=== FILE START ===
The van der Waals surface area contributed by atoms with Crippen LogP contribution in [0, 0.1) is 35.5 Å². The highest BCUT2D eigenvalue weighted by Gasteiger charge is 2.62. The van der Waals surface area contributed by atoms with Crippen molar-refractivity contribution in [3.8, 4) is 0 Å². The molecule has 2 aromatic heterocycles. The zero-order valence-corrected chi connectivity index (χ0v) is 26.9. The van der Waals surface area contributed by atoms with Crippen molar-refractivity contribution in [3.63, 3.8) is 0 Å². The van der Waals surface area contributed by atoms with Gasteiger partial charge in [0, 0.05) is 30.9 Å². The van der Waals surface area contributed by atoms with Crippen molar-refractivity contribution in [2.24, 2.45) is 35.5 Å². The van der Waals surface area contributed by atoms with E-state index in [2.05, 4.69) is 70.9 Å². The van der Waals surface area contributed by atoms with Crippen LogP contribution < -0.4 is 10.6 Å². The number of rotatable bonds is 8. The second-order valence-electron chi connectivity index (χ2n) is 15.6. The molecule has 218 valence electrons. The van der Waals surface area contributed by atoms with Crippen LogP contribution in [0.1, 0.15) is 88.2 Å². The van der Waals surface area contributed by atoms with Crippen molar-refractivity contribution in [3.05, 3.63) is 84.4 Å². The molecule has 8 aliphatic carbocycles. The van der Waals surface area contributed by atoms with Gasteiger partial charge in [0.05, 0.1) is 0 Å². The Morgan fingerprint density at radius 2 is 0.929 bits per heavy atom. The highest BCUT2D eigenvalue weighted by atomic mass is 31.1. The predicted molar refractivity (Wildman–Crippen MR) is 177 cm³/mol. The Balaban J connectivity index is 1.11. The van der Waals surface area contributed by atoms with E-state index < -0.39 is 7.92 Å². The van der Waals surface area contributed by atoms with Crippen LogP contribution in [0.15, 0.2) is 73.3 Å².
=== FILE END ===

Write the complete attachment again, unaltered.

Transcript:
The van der Waals surface area contributed by atoms with Crippen LogP contribution in [0, 0.1) is 35.5 Å². The highest BCUT2D eigenvalue weighted by Gasteiger charge is 2.62. The van der Waals surface area contributed by atoms with Crippen molar-refractivity contribution in [3.8, 4) is 0 Å². The molecule has 2 aromatic heterocycles. The zero-order valence-corrected chi connectivity index (χ0v) is 26.9. The van der Waals surface area contributed by atoms with Crippen molar-refractivity contribution in [3.63, 3.8) is 0 Å². The van der Waals surface area contributed by atoms with Gasteiger partial charge in [0, 0.05) is 30.9 Å². The van der Waals surface area contributed by atoms with Crippen molar-refractivity contribution in [2.24, 2.45) is 35.5 Å². The van der Waals surface area contributed by atoms with E-state index in [2.05, 4.69) is 70.9 Å². The van der Waals surface area contributed by atoms with Crippen LogP contribution < -0.4 is 10.6 Å². The number of rotatable bonds is 8. The second-order valence-electron chi connectivity index (χ2n) is 15.6. The molecule has 218 valence electrons. The van der Waals surface area contributed by atoms with Crippen LogP contribution in [0.1, 0.15) is 88.2 Å². The van der Waals surface area contributed by atoms with Crippen molar-refractivity contribution in [3.05, 3.63) is 84.4 Å². The molecule has 8 aliphatic carbocycles. The van der Waals surface area contributed by atoms with Gasteiger partial charge in [0.05, 0.1) is 0 Å². The Morgan fingerprint density at radius 2 is 0.929 bits per heavy atom. The highest BCUT2D eigenvalue weighted by atomic mass is 31.1. The predicted molar refractivity (Wildman–Crippen MR) is 177 cm³/mol. The Balaban J connectivity index is 1.11. The van der Waals surface area contributed by atoms with E-state index < -0.39 is 7.92 Å². The van der Waals surface area contributed by atoms with Crippen LogP contribution in [0.15, 0.2) is 73.3 Å².